By Dominic Casciani
BBC News Online community affairs reporter
They're on a mission for God - and about to join the front line of Britain's war against drugs crime.
Pastor Les Isaac at work
This week, a dozen seemingly unassuming Christians sat in a small office in London's Angell Town housing estate, near Brixton, and watched a video about how bad things are in the area.
This group will soon patrol some of the capital's most dangerous neighbourhoods - areas blighted by drugs, gangs and, increasingly, guns. They are the UK's first street pastors.
Last year gun crime rose by more than a third, but it took the New Year deaths of two teenage girls in Birmingham to bring home the extent of this social crisis.
For Pastor Les Isaac, of the Ascension Trust, it's nothing new. He's spent 25 years trying to help young men and women out of the clutches of crime. He believes street pastors will be a critical tool in rebuilding communities.
The initiative began in Kingston, Jamaica, when churches banded together to take their values onto the streets.
The aim was to target those at risk of gang membership, drugs, guns and violence.
In effect, street pastoring is a visible and more confrontational form of social work with a Christian flavour.
Recruits: Herlene Williams, Andrew Dwyer and Herma Buttler
Its emphasis is on preventing crime by building bridges between the offender and the community from which they have become detached. This may be as simple as talking to a drug dealer or as complex as sticking with someone as they try to sort their life out.
On 31 March, the Home Office begins a guns amnesty. The Ascension Trust, the cross-denominational Christian activist group running street pastoring, hopes it will maintain the momentum for change.
"Street pastoring is on a different level to anything that someone may do in their church already," says Pastor Les. "The volunteer pastors will face enormous challenges."
Cure urban ills
The first teams take to London's streets this year and Birmingham and Manchester are set to follow suit. Street pastors, wearing blue jackets and baseball caps, will work target areas at weekends.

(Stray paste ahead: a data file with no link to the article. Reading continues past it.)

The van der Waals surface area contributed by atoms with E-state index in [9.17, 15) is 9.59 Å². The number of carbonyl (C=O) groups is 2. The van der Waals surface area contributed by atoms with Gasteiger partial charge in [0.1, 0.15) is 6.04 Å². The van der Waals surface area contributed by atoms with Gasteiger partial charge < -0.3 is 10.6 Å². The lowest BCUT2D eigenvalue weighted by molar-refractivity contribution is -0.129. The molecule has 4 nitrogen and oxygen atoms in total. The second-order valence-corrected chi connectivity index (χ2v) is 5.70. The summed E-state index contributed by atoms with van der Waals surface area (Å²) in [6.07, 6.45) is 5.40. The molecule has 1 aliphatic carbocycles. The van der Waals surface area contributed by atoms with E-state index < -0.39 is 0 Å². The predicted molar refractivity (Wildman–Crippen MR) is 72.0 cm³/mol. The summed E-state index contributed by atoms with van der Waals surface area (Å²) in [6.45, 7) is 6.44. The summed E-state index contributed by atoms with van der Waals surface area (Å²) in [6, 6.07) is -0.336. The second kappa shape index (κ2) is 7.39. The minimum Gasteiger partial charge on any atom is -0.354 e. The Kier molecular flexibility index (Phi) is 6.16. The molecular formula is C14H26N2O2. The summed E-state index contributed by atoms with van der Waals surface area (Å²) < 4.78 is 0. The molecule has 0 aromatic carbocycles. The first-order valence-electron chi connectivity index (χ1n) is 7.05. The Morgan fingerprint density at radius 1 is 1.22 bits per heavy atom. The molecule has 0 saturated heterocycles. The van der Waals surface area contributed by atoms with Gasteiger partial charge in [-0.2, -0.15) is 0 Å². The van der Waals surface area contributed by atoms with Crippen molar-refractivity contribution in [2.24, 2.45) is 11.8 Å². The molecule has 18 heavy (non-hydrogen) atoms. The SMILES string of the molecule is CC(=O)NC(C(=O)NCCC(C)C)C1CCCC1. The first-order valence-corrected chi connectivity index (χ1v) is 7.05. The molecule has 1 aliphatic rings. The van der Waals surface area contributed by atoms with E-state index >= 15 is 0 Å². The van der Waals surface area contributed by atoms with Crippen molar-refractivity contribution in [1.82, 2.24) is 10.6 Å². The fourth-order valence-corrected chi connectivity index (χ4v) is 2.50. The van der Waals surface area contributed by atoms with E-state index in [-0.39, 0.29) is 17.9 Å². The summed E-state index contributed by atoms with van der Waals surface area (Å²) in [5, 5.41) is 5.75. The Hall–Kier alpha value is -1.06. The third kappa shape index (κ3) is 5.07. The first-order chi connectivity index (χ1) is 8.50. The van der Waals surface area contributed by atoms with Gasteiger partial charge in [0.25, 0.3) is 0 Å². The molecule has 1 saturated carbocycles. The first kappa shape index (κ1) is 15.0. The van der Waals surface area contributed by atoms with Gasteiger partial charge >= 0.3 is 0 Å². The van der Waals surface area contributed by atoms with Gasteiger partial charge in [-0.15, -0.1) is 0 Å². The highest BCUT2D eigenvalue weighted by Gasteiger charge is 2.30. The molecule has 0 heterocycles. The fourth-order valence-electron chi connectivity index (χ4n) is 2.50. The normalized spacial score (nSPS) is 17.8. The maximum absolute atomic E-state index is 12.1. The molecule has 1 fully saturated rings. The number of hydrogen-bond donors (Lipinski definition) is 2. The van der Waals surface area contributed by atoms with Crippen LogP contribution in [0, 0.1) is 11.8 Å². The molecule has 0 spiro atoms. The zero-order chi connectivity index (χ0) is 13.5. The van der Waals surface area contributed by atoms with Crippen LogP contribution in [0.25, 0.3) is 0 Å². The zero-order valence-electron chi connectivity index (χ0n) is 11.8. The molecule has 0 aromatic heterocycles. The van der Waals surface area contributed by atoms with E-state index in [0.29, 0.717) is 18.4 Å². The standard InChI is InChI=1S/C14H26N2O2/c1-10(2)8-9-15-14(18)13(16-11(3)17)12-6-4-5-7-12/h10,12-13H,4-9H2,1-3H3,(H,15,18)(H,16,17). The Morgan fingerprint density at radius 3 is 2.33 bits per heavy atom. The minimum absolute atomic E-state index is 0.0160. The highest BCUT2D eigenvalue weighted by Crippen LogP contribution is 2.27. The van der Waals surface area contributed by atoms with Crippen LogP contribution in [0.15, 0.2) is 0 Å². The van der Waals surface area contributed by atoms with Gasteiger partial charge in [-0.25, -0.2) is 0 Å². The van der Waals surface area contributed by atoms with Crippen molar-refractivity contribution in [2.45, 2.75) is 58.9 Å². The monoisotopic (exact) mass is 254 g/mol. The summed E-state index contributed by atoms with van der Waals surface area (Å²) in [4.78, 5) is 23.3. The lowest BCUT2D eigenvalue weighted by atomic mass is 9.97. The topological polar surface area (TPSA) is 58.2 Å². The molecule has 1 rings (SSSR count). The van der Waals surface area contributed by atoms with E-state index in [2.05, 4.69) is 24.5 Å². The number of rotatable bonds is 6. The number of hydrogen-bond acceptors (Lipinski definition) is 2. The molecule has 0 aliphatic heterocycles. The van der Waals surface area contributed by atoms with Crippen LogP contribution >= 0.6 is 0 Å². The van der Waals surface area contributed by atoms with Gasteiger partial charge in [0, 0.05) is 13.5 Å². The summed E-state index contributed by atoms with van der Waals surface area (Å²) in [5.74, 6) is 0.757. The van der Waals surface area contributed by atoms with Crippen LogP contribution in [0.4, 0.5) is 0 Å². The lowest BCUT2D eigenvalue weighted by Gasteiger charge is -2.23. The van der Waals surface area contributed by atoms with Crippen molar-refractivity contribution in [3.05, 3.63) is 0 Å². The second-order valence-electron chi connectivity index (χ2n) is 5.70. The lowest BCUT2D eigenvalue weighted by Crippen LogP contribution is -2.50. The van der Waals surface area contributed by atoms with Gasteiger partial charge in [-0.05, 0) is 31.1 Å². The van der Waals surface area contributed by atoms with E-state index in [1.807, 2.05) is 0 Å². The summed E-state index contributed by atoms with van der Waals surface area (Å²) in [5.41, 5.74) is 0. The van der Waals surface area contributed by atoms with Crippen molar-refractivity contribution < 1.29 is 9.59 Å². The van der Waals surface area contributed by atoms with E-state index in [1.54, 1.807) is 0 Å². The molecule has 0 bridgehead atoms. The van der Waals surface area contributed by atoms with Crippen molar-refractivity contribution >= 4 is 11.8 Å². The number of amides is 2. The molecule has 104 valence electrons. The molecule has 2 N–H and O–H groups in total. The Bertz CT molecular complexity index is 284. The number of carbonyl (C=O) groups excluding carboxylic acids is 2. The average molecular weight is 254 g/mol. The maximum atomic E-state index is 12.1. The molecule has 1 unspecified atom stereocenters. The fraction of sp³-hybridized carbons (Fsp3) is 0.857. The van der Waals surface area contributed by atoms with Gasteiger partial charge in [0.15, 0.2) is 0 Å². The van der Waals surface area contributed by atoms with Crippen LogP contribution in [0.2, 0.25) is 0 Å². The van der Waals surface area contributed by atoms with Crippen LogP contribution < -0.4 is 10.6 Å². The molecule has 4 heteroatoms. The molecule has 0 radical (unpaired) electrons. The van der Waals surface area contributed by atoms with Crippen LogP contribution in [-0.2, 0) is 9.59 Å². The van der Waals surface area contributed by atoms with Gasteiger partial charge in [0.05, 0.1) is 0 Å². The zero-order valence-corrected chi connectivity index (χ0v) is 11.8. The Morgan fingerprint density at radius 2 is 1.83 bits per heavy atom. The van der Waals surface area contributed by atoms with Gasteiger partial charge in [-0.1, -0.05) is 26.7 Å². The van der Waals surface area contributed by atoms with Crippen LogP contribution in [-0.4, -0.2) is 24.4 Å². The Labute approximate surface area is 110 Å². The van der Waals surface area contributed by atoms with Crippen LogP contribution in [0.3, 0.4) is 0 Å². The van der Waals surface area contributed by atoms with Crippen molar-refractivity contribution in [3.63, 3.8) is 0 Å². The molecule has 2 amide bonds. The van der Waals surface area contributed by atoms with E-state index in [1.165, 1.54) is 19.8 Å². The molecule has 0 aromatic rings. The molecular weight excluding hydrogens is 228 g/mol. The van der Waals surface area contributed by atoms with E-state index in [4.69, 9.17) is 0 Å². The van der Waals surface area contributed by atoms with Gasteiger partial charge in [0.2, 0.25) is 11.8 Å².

They will be expected to know the pubs, clubs and parties. They will talk to everyone from dealers to those just hanging around. They will be on estates where bored youngsters find respect in joining a gang.
Pastor Les says he has felt his life threatened just twice in 25 years of outreach work within communities.
On both occasions, he believes trust was the key to defusing the situation. So today, if he sees someone smoking drugs, he does not condemn it. Rather he works at building up their respect.
"When you invade someone's personal space, how you react in those first 30 seconds determines whether or not you are going to be allowed to stay there," he says.
The Ascension Trust is not seeking the support of the authorities as many of those they are trying to reach do not trust the police. But it will expect their tacit acknowledgement that street pastoring has a role, because it will grow out of communities.
One of the inevitable criticisms is that these are well-meaning Christians hopelessly out of their depth.
"I thought a lot about committing to this work because of the kind of people I have come into contact with within the church," says trainee Andrew Dwyer.
"We don't preach to them. The first thing we do when they ask for help in the church is to try and make sure they're safe. Taking this out on to the streets makes sense."
Pastor Les says: "The guys in the streets know they are in a mess. Their communities know they are in a mess. But taking them straight into a church won't help because what happens when they leave the church on a Sunday afternoon? You cannot speak to someone with an empty stomach."
The most important way to fill that stomach, he says, is in addressing self-esteem.
Unemployed young men who have been thrown out of school find it in gang membership without having thought about the consequences.
"If we can intercept them, then they have a chance. If they get involved with the police, then we're talking prison and prison becomes their university. If you engage with someone, and you don't follow it up, then you are blowing it for all time because you are just another person to have let them down."
Trainee Herlene Williams, of the New Life Assembly church in Camberwell, south-east London, wants to help turn around troubled lives.
"I spent a lot of my childhood growing up on these streets. Today I see girls having babies when they are 12 or 13 and they are not even capable of being mothers. There's no respect in the home. No-one is surprised anymore by anything. No-one is shocked."
Pastor Les says: "There are those who say we have lost two generations of young men and the only thing we can do is lock them up. I disagree. There has always got to be hope."